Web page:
Date of this Version
Larsen, S. A. 2019. Impacts of Nitrogen Fertilizer Rate and Timing on Production of Perennial Cool-Season Grasses. Undergraduate Honors Thesis. University of Nebraska-Lincoln.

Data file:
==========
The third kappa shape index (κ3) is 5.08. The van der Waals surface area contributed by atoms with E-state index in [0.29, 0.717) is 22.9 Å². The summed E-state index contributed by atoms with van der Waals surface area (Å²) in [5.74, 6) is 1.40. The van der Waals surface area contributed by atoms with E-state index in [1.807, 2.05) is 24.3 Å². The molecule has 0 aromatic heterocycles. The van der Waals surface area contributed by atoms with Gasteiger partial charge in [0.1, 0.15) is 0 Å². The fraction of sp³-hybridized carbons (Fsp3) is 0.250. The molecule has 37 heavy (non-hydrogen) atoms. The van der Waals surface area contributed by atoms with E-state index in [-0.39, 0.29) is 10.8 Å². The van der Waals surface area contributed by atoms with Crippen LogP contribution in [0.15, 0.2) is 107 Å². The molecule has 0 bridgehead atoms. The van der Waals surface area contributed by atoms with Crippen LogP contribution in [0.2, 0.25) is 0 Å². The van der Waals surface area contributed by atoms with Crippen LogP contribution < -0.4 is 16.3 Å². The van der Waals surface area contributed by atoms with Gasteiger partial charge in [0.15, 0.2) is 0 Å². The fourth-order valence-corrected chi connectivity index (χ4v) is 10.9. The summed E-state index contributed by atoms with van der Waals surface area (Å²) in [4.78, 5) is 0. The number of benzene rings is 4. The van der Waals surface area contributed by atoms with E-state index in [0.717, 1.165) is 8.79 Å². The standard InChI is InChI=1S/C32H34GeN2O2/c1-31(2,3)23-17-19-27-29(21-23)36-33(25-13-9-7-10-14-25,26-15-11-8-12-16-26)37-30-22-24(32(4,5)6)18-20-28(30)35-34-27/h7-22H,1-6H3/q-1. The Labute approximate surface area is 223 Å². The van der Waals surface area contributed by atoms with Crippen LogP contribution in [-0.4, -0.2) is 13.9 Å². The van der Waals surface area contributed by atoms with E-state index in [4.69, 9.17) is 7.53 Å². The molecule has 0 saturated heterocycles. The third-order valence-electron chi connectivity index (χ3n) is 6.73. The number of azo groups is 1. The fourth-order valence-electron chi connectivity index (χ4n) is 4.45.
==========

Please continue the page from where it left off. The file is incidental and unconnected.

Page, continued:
Forage production in the northern Great Plains is of particular interest in light of continued loss of native warm season grasslands due to cropland expansion. Pastures in the area are often dominated by introduced cool-season grasses such as smooth bromegrass (Bromus inermis Leyss) and Kentucky bluegrass (Poa pratensis L.) which provide good quality forage in the spring, but biomass production declines in the summer. As a result, crop residues are often depended upon to provide a forage resource during the dormant season. However, due to the low nutrient content of many plant residues, these plant species often do not provide sufficient levels of vitamins and minerals for livestock. In order to provide a more nutrient rich diet for livestock, improvements in cool-season pastureland production need to be made. Demands for new information by forage producers and the cattle industry are ever present, and as such, need to be met. Identification of new methods to increase forage production are of particular importance. Further, establishment of new strategies for nitrogen fertilizer rate and timing are needed. Currently, however, there is limited available data about appropriate application timing as it applies to forage production in cool-season grass pastures. Therefore, the objective of the study is to investigate various treatment rates and timings and produce data with which better-informed decisions can be made as to when cool season grasses benefit most from nitrogen fertilizer.